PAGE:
Her new position is very demanding, stressful, and detrimental to her ego and self-esteem. She cries at and after work often, though always in private. However, she is determined to stick it out and make the best of it. She works in sales in a startup company that has the potential to open up a lot of doors and opportunities further down the road... but she has to find a way to keep her sanity while managing to appease one of the most demanding bosses that parallels or mirrors the likes of Miranda Priestly in the novel The Devil Wears Prada. She manages the emotional and psychological abuse from her employer as best as she can. During this tumultuous time she still resides at her family home and commutes daily. Part of the joy in her life is being able to see her mother on a daily basis and spend time with her. She is the youngest of four and shares a special bond with her mother, being the only girl. They share an almost obligate symbiotic relationship...  

Despite the trials and tribulations that her career throws her way, she battles another war at home: the war on cancer. Her mother has been quietly fighting the good fight and while she has relied on her daughter's emotional support during her pervasive medical treatment, the girl relies on similar emotional support, guidance, and friendship from her mother. After extensive medical treatment, her mother eventually finds herself in remission. No more cancer. No more invasive treatments, medications, and hospital visits. However, due to the girl's preoccupation surrounding her best friend's cancer (her mother) and facing the fact that she almost died, her work suffers. The "Miranda Priestly" like boss that the girl is practically enslaved to, eventually tires of the girl's worry and preoccupation with her mother's ailments. Her boyfriend tries to be supportive but is unsure how to help. He comedically nicknames her "Cinderella" after the Disney movie, since she has assumed all household duties in addition to aiding her mother's medically with minimal support or recognition from her family. He feels guilty when taking her our for an evening for dinner or a movie, though he knows she needs time away to clear her head. She has taken significant time to takeover household duties and ends up sleeping very little. She takes time off from work when she can... but unfortunately FMLA (United States Department of Labor Family Medical Leave Act) does not apply to secure or protect her job, since she is not yet vested.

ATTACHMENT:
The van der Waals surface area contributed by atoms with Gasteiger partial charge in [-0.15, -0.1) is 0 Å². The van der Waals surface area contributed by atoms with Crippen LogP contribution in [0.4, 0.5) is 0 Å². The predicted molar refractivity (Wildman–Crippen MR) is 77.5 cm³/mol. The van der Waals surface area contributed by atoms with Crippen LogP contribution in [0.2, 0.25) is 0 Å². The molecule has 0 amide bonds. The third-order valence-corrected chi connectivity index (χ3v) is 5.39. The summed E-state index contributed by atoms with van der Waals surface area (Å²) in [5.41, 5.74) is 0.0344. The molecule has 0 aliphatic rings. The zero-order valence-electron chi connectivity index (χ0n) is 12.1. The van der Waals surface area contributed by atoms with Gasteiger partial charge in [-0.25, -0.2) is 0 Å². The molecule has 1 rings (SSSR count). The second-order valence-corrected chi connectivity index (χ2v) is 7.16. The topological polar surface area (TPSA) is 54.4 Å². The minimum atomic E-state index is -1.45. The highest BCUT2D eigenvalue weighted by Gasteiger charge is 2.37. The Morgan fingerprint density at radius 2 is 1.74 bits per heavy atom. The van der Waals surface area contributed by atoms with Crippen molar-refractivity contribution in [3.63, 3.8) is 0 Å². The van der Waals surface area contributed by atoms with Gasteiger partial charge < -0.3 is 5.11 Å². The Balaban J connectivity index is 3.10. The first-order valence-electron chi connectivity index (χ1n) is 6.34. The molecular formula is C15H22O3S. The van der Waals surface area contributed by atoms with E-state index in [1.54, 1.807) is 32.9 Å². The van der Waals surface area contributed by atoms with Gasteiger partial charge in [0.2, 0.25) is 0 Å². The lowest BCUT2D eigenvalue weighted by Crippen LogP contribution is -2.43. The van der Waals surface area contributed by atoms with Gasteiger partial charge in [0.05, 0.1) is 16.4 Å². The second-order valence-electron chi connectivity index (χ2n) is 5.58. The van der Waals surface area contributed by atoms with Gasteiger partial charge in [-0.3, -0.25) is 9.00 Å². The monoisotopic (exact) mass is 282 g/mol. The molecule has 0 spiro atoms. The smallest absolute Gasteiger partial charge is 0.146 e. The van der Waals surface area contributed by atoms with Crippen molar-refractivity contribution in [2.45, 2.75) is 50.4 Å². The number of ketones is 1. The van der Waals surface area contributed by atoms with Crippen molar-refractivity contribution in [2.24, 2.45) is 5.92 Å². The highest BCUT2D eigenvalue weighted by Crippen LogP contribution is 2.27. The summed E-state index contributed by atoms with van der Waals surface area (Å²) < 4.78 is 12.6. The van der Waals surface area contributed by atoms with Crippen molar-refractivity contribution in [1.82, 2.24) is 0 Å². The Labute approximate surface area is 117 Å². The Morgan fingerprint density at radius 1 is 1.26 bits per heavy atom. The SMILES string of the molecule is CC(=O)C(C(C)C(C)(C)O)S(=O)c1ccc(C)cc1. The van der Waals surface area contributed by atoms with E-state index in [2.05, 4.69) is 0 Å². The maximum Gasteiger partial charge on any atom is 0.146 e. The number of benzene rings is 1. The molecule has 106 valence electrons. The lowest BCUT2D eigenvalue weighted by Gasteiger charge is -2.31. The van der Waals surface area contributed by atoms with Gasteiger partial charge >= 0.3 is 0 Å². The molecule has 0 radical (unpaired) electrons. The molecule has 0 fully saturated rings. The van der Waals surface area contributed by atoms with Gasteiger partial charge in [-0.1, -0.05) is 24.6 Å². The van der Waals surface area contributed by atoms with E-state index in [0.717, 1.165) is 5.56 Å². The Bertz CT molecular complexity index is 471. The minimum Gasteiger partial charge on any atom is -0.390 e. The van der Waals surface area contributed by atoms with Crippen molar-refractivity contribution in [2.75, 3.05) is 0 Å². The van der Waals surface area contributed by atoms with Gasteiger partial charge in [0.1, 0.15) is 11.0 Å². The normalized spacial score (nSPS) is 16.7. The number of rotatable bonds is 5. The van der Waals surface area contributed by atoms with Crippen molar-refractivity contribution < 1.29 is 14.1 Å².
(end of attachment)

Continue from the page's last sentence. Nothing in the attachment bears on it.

In essence, if she had either remained employed at her prior company (despite the embarrassing boyfriend breakup situation and possible HR issues, though she was in the "right" in this instance) or been employed by her current company for 12 months or more, she could invoke FMLA protection and take time off to care for her mother without the fear of loosing her job after exhausting her accrued vacation or paid time off. You see the girl is very emotionally sensitive. It is difficult for her to hide the sadness she feels. It is difficult to remain strong when you almost lost your best friend, confidant, and mother so young due to cancer. Yes, there were days when she came in on a Monday morning still hungover from weekend antics... but what twenty-something has not experienced that? Again, she is still in her mid-twenties and yet, has experienced vastly more than many her own age. The good news? Her mother is in remission. The bad news? Her boss terminates her and she looses her job.